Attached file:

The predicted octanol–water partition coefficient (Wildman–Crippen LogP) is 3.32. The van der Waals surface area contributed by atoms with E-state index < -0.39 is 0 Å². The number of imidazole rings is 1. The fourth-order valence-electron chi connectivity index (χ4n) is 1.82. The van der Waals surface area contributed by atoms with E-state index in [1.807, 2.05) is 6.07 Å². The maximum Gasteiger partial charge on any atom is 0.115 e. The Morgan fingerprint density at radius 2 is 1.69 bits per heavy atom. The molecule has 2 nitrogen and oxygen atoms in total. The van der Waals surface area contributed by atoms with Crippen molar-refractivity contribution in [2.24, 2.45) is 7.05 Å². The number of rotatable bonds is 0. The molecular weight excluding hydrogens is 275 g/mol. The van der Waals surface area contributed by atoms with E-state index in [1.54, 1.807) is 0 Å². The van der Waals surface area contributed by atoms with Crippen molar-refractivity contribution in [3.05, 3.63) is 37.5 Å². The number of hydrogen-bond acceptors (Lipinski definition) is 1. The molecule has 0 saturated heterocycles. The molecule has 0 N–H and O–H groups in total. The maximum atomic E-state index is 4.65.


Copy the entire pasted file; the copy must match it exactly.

The predicted octanol–water partition coefficient (Wildman–Crippen LogP) is 3.32. The van der Waals surface area contributed by atoms with E-state index < -0.39 is 0 Å². The number of imidazole rings is 1. The fourth-order valence-electron chi connectivity index (χ4n) is 1.82. The van der Waals surface area contributed by atoms with E-state index in [1.807, 2.05) is 6.07 Å². The maximum Gasteiger partial charge on any atom is 0.115 e. The Morgan fingerprint density at radius 2 is 1.69 bits per heavy atom. The molecule has 2 nitrogen and oxygen atoms in total. The van der Waals surface area contributed by atoms with Crippen molar-refractivity contribution in [2.24, 2.45) is 7.05 Å². The number of rotatable bonds is 0. The molecular weight excluding hydrogens is 275 g/mol. The van der Waals surface area contributed by atoms with E-state index in [1.54, 1.807) is 0 Å². The van der Waals surface area contributed by atoms with Crippen molar-refractivity contribution in [3.05, 3.63) is 37.5 Å². The number of hydrogen-bond acceptors (Lipinski definition) is 1. The molecule has 0 saturated heterocycles. The molecule has 0 N–H and O–H groups in total. The maximum atomic E-state index is 4.65.